REP. WELDON: Right. Well, let's see what comes out of South Korea. You know, the French just recently outlawed embryonic cloning like my bill calls for. It's been illegal in Germany for years and many other countries around the world. But the British have had no restrictions. The British have allowed embryonic cloning for years.
Where are the research papers? Where are the great breakthroughs? I think this type of research is unethical and unnecessary. I think most of the good clinical applications are emerging from the use of adult stem cells, and it's highly questionable whether this notion of therapeutic cloning, which remains science fiction at this point - I mean, somebody may ultimately someday use it or be able to develop it, but it's a fictional concept at this point.
But I'll just say again, the British - it's been legal there for years. I mean, there was one famous cell biologist who was involved in a lot of this research, made a big splash in the media by going over to England saying we were stifling intellectual freedom. You know, if you're going to have ethics and morality, at some point you have to say no.
One of the problems I have with this notion of this embryonic stem cell stuff is when you take those embryonic stem cells out of that embryo, it's very costly and expensive to grow it into the tissue that you need. Let's say you need muscle tissue. You have to take those embryonic stem cells and grow them into that form of tissue. It will be much cheaper and much easier to take those embryos and just throw them in an artificial bath, an artificial womb environment for 14 or 16 days, get it through the fetal stage, and then just get the tissues that you want.
That is what the Pandora's Box is that you're opening, and I feel that we shouldn't be going down this path, not only because it's morally objectionable to me and I believe it's unethical, but as well I feel very strongly it's unnecessary.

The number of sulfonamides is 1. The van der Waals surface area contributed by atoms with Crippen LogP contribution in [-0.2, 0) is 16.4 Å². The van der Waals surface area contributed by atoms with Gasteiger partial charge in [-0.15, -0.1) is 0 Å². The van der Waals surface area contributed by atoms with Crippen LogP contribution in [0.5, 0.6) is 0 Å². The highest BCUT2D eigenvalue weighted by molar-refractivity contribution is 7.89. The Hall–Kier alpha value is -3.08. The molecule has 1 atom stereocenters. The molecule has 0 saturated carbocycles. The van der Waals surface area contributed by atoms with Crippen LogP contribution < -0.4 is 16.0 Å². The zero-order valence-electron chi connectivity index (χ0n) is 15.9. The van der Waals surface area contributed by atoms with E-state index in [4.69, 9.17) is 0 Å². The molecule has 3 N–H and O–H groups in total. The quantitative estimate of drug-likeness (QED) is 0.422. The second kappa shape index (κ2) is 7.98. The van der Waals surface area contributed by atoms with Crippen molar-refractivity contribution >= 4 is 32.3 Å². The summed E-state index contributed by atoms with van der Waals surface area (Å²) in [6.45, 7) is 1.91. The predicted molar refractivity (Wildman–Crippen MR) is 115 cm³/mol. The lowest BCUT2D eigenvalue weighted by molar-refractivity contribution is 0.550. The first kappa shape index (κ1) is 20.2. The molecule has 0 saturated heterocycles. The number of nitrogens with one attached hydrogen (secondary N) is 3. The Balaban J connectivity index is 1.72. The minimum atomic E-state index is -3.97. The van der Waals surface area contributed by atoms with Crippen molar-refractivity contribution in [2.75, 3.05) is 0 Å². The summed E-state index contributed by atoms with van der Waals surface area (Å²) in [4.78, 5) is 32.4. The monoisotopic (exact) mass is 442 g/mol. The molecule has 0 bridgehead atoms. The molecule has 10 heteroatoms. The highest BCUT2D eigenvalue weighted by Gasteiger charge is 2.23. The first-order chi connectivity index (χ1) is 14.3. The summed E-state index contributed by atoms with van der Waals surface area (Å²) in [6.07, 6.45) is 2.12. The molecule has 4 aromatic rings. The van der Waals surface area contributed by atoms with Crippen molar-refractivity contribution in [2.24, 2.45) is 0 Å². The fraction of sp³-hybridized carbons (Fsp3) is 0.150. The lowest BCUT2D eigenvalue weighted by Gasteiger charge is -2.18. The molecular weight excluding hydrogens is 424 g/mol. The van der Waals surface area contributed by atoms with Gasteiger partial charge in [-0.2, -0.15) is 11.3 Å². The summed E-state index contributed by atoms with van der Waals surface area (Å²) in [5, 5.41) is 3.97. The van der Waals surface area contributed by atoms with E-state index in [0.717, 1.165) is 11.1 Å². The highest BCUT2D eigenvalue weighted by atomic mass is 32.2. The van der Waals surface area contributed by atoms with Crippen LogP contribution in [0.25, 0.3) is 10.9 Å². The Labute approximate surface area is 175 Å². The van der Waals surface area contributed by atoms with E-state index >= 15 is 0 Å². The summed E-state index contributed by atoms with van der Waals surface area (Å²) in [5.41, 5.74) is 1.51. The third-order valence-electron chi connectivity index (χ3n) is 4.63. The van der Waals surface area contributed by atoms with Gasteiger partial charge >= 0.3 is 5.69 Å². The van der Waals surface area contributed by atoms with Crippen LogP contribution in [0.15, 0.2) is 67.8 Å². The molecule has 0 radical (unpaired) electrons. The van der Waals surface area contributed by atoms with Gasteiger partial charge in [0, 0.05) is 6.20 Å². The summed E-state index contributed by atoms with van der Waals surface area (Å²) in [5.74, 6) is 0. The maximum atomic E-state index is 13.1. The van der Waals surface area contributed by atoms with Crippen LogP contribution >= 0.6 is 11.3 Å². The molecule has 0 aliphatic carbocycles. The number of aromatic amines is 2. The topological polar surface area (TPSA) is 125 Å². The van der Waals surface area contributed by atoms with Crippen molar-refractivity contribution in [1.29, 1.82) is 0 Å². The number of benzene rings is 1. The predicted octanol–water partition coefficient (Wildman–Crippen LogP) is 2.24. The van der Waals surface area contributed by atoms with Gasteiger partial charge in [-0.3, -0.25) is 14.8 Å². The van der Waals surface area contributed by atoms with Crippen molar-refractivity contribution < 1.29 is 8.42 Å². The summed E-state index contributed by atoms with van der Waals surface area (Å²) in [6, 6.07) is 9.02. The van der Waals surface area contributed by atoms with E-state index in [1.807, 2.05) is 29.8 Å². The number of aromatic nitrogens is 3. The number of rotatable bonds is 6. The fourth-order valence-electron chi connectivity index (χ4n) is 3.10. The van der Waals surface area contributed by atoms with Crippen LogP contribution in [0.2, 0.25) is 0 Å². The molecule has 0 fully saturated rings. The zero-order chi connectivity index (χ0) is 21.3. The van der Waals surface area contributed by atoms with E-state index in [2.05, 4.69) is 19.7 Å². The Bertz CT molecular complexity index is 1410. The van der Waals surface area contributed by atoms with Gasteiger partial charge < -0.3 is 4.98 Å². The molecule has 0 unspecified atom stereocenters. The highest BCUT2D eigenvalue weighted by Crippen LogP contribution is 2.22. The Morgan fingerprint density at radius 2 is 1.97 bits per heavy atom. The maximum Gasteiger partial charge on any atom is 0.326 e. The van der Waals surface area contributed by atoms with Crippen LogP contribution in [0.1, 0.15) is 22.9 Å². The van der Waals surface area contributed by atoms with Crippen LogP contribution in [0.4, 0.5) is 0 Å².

There's a man walking around America today with Parkinson's Disease that has been almost cured by using adult stem cells. As I mentioned, I've had people who have been able to get up out of wheel chairs with adult stem cells. We've got cures of Multiple Sclerosis, Crones Disease, and about 40 other conditions using adult stem cells, and all we hear out of the other side, from my perspective, is just a lot of hot air...
SUSAN DENTZER: You mentioned Ronald Reagan. His widow, Nancy Reagan, has made clear what her position is on embryonic stem cell research. His son, Ron Reagan, Jr., will be speaking at the Democratic Convention next week. Are they wrong in their perspective that this area of science holds so much promise?
REP. WELDON: Well, number one, I think they're absolutely wrong. Number two, I think they're expressing their opinions, and they are not expressing the opinions of what I think Ronald Reagan would support. If you actually go back and look at Ronald Reagan's writings, it's very, very clear that he would never have stood for this kind of research. He was a strong believer in the sanctity of human life, and he had specifically stated in his book on abortion and the conscience of a nation that once you start saying that any type of human life is disposable or expendable, that all forms of human life, including you and me, could be jeopardized eventually in time, and that's the slippery slope you're walking down.